Blair Murphy

Blair Murphy holds his daughter, Luna, outside the Holy Child of Jesus in Windber, which he bought earlier this month, on Monday, June 10, 2019.

WINDBER – In 1921, coal mining turned Windber into a boomtown, and the Holy Child of Jesus became the fourth Catholic church built to serve the surging immigrant population that flocked there for work in the mines.

With its imposing medieval castle-like bell tower extending along Graham Avenue and 10th Street, the church was the first one designed specifically for the families of Irish and neighboring homelands who spoke English as their native language, Windber’s 50th anniversary history book shows.

Today, more than a decade after it closed, rainwater seeping through the structure’s failing roof has ransacked the former worship house, threatening its future as its 100th anniversary approaches.

But Grand Midway Hotel owner Blair Murphy said he hopes to revive the space, aiming to ensure the building serves the community for decades to come.

Murphy told The Tribune-Democrat he envisions reopening it as a museum of sorts and gallery space that would showcase the works of the Scalp Level school of painting and its famed French-American founder, George Hetzel.  

Before Windber Borough itself was founded and King Coal began carving its mark on it, Hetzel’s oil paintings of the region’s scenic, natural landscapes lured artists to the area for decades – and remain favorites of some collectors nationwide today.

“There’s an artistic lineage in this community dating back to the 1800s, when it was a retreat for Pittsburgh artists like Hetzel,” Murphy said. “I don’t think a lot of people around here recognize his impact.”

Murphy acquired the building earlier this month.

He is renaming the building the American Renaissance Church and Museum and said he envisions a day when tourists will be drawn to the “public space” to learn more about the borough’s artistic history and view Hetzel’s work, which would be displayed on the building’s interior walls.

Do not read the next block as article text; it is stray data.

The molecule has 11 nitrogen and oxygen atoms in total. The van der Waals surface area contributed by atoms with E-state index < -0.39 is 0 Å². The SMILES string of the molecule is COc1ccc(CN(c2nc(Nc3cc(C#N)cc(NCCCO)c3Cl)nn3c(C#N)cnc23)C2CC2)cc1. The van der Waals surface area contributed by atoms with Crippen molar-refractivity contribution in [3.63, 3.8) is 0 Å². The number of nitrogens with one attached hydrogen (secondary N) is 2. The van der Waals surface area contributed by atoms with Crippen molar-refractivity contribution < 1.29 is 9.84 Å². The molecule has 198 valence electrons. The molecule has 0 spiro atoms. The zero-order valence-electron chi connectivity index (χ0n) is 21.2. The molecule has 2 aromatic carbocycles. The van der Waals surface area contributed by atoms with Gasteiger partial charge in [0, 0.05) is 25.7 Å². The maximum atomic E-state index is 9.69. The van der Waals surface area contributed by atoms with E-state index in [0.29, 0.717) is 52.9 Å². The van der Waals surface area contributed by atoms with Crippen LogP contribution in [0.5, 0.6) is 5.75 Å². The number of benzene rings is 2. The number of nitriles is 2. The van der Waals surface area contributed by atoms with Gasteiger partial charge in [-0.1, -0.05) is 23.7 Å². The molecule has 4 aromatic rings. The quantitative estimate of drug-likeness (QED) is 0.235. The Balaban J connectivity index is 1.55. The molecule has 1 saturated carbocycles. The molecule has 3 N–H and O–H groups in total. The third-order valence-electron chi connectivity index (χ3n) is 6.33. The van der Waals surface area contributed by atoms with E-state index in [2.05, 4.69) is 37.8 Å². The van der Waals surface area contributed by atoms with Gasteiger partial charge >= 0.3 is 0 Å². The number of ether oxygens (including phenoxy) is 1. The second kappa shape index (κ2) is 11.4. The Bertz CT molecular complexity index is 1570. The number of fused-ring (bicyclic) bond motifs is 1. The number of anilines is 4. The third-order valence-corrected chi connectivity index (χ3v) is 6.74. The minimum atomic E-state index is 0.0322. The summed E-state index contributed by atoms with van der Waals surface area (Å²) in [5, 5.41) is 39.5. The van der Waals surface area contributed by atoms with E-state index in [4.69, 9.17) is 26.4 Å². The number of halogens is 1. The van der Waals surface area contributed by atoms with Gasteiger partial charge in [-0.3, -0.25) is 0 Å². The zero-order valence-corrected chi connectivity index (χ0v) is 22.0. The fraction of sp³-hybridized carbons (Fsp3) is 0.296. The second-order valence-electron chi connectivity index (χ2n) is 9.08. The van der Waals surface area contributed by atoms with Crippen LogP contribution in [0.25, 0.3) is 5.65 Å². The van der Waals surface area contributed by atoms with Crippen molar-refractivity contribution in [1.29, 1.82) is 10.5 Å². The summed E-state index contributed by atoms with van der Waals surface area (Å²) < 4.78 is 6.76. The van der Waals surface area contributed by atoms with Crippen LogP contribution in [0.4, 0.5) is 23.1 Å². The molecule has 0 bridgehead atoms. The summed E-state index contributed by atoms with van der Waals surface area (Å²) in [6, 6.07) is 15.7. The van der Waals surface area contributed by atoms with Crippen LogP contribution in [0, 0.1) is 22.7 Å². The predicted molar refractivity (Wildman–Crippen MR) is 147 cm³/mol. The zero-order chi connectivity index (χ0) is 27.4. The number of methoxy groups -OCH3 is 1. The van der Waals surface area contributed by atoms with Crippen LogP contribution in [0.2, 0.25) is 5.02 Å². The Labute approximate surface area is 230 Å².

But he acknowledges that cannot happen until those walls are safe enough to house them.

“The building needs a new metal roof immediately,” Murphy said, standing inside the church Monday and gesturing to layers of crumbling paint and plaster the church has sustained.

The damage is hard to miss inside the church near its steeple, and Murphy said the issue has worsened because the structure isn’t climate-controlled in the summer and winter months.

He said he’s working on forming a 501(c)(3) nonprofit to begin raising funds for the roof work and eventual restoration.

“I’m hoping there are people in the area ... who care about this building, too. Hopefully, I can find help,” Murphy said.

He acknowledged much of his plans is ambitious.

The online artwork auction site shows Hetzel originals can sell for anywhere from $1,000 to more than $30,000.

“I realize this is a big undertaking ... but I’m crazy enough to do it,” he said with a smile.

A writer and filmmaker who spent years working in Cailfornia before making Windber his home, Murphy’s 32-room Grand Midway has become an eccentric and sometimes “haunted” hotspot for fellow artists and visitors alike in recent years.

Murphy said he offered the hotel’s rooms through in 2018 and it showed him people are willing to spend time and money in historic communities like Windber – many of them leaving fascinated by its eye-catching architecture.

“Some of these buildings here you take for granted, but to someone outside the area, they’re fascinating,” he said.

“As an outsider, I think I have the ability to recognize it.”

While the Midway is known for its “spooky” charm, Murphy said he has no intentions on giving the American Renaissance Church the same makeover.

“It’s a beautiful place. Like some cathedral in England,” he said. “I want to bring that out – keep it the way it always was.”

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David Hurst is a reporter for The Tribune-Democrat. He can be reached at (814) 532-5053. Follow him on Twitter @TDDavidHurst and Instagram @TDDavidHurst.